Chinua Achebe’s anti-colonial trilogy still relevant

| April 1, 2013

Courtesy of Global Information Network

(GIN)—Commentaries and reflections on the contribution of Nigerian novelist Chinua Achebe to world literature continue to spark across the internet from all parts of the world.

Achebe, the author of “Things Fall Apart,” among other writings, passed suddenly on March 21. He was 82.

Achebe challenged the dominant Eurocentric perspectives of his time and brought an African perspective to the story of colonialism in Nigeria. His books showed the clash between the Igbo and the British in Nigeria: first from the perspective of a Nigerian father, and in the second book from the perspective of his European-educated son.

Tributes and references to the relevance of his work appeared from a number of sources.

From the Guardian newspaper: “From the seeds of his example, hundreds of African literary flowers have bloomed. To a writer such as Chimamanda Ngozi Adichie, Achebe’s vigorous redefinition of colonialism is less a battle plan than a legacy.”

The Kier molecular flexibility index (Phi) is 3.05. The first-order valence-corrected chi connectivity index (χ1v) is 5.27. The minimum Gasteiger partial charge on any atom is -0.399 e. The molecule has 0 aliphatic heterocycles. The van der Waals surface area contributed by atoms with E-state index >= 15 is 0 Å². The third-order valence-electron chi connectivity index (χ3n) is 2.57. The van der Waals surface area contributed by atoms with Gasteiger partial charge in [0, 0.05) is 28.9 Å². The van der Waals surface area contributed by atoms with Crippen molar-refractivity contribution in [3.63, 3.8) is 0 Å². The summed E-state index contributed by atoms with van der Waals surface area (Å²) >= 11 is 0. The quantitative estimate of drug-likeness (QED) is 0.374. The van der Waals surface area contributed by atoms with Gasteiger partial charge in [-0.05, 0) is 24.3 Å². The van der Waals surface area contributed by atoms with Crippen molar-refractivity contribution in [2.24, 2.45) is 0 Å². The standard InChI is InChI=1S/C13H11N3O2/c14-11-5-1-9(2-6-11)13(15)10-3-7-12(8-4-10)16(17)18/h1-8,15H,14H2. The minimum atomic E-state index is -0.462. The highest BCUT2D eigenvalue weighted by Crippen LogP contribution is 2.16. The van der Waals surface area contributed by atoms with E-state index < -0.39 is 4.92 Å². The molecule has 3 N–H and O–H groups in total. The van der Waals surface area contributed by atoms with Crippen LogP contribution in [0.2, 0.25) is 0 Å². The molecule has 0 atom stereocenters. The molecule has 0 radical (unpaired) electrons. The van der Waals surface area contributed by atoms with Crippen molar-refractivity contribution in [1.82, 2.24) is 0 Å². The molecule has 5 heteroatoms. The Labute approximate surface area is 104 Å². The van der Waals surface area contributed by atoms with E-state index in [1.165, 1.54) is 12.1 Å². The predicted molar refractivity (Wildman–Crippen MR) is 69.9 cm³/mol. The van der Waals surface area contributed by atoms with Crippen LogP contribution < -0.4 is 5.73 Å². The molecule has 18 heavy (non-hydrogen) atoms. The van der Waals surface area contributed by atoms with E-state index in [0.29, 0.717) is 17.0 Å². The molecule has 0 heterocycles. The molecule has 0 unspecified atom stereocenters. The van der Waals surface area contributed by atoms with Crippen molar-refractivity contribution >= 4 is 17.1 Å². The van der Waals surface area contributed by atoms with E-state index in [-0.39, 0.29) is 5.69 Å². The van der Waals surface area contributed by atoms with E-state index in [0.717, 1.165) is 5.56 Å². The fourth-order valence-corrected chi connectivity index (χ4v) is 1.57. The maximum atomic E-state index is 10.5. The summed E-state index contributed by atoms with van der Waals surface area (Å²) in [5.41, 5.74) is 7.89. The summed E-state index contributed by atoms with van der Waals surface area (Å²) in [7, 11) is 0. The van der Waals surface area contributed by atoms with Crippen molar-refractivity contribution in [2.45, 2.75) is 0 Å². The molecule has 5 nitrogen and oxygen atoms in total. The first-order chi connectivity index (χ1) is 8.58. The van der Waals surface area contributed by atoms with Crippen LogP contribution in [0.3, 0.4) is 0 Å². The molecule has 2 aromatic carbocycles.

Sudanese writer Nesrine Malik, wrote, “Achebe was a visionary who traced the modern tragedy of the dehumanizing effects of cultural arrogance and absolutism, and how they are manifested as the moral arms of cynical campaigns still at work today in Iraq and Afghanistan. Indeed, the missionaries are still coming to the village.

Malik continued: “Achebe’s mission statement was to ‘set the record straight.’ His seminal work, ‘Things Fall Apart,’ was the first in an African trilogy that set about establishing the validity of life in tribal Nigeria in the late 19th century, before the ‘civilizing’ colonialism of Christian missionaries arrived.”

Nigerian writer Monica Mark, added, “Despite his age and distance from his homeland—he died in Boston, where he had lived for years—Achebe’s frequent and often barbed pronouncements against an oil-fed Nigerian elite kept him very much in the national psyche. He further endeared himself to a younger generation of Nigerians weary of corruption, when he twice turned down a national honor in 2004 and 2011.”

Nigerian author Wole Soyinka, said this: “No matter the reality, after the initial shock, and a sense of abandonment, we confidently assert that Chinua lives. His works provide their enduring testimony to the domination of the human spirit over the forces of repression, bigotry and retrogression.”

This article originally appeared in our April 3, 2013 issue.

Category: Africa Briefs

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